Ron Nelson

any thoughts on http://dilbert.com/blog/entry/here_come_the_market_manipulators/ here?


I wondered about this myself. We keep seeing the darn thing go up and up and up and all anyone can talk about is the recession. Hello? Do you not see the stock market go up? Doesn't that generally lead to a better economy?

Impossibly Stupid

It used to. Now it leads to corporations moving profits to offshore accounts. It leads to companies (Apple, for example) that have *huge* cash reserves that they're not spending. Money is now leaving the economy via the stock market.


The conservative storyline for the last five years has been that Obama destroyed the American economy. Most financial outlets are conservative. They can't have it both ways, so they ignore or play down the stock market.


Since we haven't done anything about the underlying issues that led to the recession, I think folks are worried that these highs are just another fragile bubble rather than a promising leading sign.

Scott Cunningham

Because the US Stock Markets do not matter to the majority of Americans. Most Americans don't have a horse in that race.

I personally took all my money ($250k) out of the market over 12 months ago and invested it in depressed real estate - single family homes. I now have a tangible, hard asset that I rent for a significantly higher and more stable return than the wild swings that the market was providing.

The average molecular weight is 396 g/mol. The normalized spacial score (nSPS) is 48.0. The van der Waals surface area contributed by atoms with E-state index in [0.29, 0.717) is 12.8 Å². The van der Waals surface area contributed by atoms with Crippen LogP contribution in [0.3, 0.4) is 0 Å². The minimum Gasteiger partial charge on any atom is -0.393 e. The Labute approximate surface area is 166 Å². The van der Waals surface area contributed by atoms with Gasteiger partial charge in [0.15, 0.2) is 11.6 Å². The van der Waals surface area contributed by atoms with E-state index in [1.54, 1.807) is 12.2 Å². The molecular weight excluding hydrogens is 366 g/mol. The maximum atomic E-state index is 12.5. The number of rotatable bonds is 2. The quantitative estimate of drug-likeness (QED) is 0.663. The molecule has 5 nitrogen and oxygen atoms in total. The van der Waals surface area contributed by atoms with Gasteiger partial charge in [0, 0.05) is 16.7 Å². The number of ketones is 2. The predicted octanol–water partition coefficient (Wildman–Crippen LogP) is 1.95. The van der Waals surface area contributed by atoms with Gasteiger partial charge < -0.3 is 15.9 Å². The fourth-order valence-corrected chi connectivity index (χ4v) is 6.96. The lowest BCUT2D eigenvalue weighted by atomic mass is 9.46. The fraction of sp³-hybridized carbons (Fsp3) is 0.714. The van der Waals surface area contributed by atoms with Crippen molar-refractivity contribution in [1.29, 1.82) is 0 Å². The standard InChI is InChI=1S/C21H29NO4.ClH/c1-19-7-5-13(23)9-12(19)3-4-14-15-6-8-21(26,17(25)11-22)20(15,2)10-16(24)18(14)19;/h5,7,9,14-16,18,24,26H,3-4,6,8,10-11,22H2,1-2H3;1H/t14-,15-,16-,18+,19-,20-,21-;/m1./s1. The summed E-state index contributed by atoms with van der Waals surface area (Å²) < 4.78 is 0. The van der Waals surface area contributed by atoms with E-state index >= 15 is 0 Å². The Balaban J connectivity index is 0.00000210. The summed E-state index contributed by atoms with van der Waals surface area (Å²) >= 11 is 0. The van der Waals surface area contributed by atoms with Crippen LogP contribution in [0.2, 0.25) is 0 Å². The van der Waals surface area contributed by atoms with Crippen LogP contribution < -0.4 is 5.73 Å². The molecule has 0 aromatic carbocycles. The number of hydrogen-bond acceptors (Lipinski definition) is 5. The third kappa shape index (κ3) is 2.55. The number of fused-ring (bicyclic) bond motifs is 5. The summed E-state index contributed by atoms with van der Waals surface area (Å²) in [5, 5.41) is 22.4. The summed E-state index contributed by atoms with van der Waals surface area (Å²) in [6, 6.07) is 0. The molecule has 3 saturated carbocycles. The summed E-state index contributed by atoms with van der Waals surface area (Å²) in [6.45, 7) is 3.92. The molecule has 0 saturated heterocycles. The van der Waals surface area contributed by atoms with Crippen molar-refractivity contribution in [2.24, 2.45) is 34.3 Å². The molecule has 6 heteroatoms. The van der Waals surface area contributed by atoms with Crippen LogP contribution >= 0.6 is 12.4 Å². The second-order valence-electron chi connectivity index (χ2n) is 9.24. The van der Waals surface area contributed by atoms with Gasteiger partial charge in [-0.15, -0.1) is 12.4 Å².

Why did I do this:
1) Wall Street is corrupt. Clearly without question corrupt and unscrupulous. They always win at the expense of the little guy - Me.
2) The fed is giving banks money, the banks are buying stocks to shore up the price. Eventually the common man/woman will start buying stocks again and then the banks will sell and the stocks will tank. Another manipulative Wall Street "wealth transfer" from the common man to them via manipulated markets. Look at the money flow reports and this is clearly evident.
3) Politics don't stand a chance in standing up to the "street", or "corporations". The days of protecting the common person is over. The wealth is so concentrated at the top, that there is no need to even fein caring about the average person.

BTW - does anyone know where I can buy ammunition?? Everywhere I look it is SOLD OUT.



Maybe you're not listening?

It was all over CNN this morning when the NYSE opened. They were doing play-by-play for at least as long as it took to hit 14,200. That's when I stopped watching.